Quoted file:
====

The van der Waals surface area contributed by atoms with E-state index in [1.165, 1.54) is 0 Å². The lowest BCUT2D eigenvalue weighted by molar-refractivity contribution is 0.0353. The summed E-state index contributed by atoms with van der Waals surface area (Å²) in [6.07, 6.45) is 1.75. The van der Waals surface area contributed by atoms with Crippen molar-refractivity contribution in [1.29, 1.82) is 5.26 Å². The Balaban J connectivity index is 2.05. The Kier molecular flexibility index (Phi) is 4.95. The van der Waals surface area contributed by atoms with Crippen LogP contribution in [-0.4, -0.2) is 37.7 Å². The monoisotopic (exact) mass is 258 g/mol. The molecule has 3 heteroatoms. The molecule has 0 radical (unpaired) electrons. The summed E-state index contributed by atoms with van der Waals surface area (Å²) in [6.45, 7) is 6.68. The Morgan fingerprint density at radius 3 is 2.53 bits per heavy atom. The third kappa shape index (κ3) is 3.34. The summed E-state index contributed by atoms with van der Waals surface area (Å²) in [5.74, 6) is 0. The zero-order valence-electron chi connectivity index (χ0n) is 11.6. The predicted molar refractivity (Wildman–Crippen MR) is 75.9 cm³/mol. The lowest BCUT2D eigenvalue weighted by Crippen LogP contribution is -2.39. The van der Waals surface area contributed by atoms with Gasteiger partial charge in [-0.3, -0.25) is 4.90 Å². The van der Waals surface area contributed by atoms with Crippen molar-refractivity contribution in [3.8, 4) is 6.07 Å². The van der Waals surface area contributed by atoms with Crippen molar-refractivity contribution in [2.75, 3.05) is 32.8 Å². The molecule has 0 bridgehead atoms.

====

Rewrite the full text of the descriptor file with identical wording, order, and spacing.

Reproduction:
The van der Waals surface area contributed by atoms with E-state index in [1.165, 1.54) is 0 Å². The lowest BCUT2D eigenvalue weighted by molar-refractivity contribution is 0.0353. The summed E-state index contributed by atoms with van der Waals surface area (Å²) in [6.07, 6.45) is 1.75. The van der Waals surface area contributed by atoms with Crippen molar-refractivity contribution in [1.29, 1.82) is 5.26 Å². The Balaban J connectivity index is 2.05. The Kier molecular flexibility index (Phi) is 4.95. The van der Waals surface area contributed by atoms with Crippen LogP contribution in [-0.4, -0.2) is 37.7 Å². The monoisotopic (exact) mass is 258 g/mol. The molecule has 3 heteroatoms. The molecule has 0 radical (unpaired) electrons. The summed E-state index contributed by atoms with van der Waals surface area (Å²) in [6.45, 7) is 6.68. The Morgan fingerprint density at radius 3 is 2.53 bits per heavy atom. The third kappa shape index (κ3) is 3.34. The summed E-state index contributed by atoms with van der Waals surface area (Å²) in [5.74, 6) is 0. The zero-order valence-electron chi connectivity index (χ0n) is 11.6. The predicted molar refractivity (Wildman–Crippen MR) is 75.9 cm³/mol. The lowest BCUT2D eigenvalue weighted by Crippen LogP contribution is -2.39. The van der Waals surface area contributed by atoms with Gasteiger partial charge in [-0.3, -0.25) is 4.90 Å². The van der Waals surface area contributed by atoms with Crippen molar-refractivity contribution in [3.8, 4) is 6.07 Å². The van der Waals surface area contributed by atoms with Crippen molar-refractivity contribution in [2.75, 3.05) is 32.8 Å². The molecule has 0 bridgehead atoms.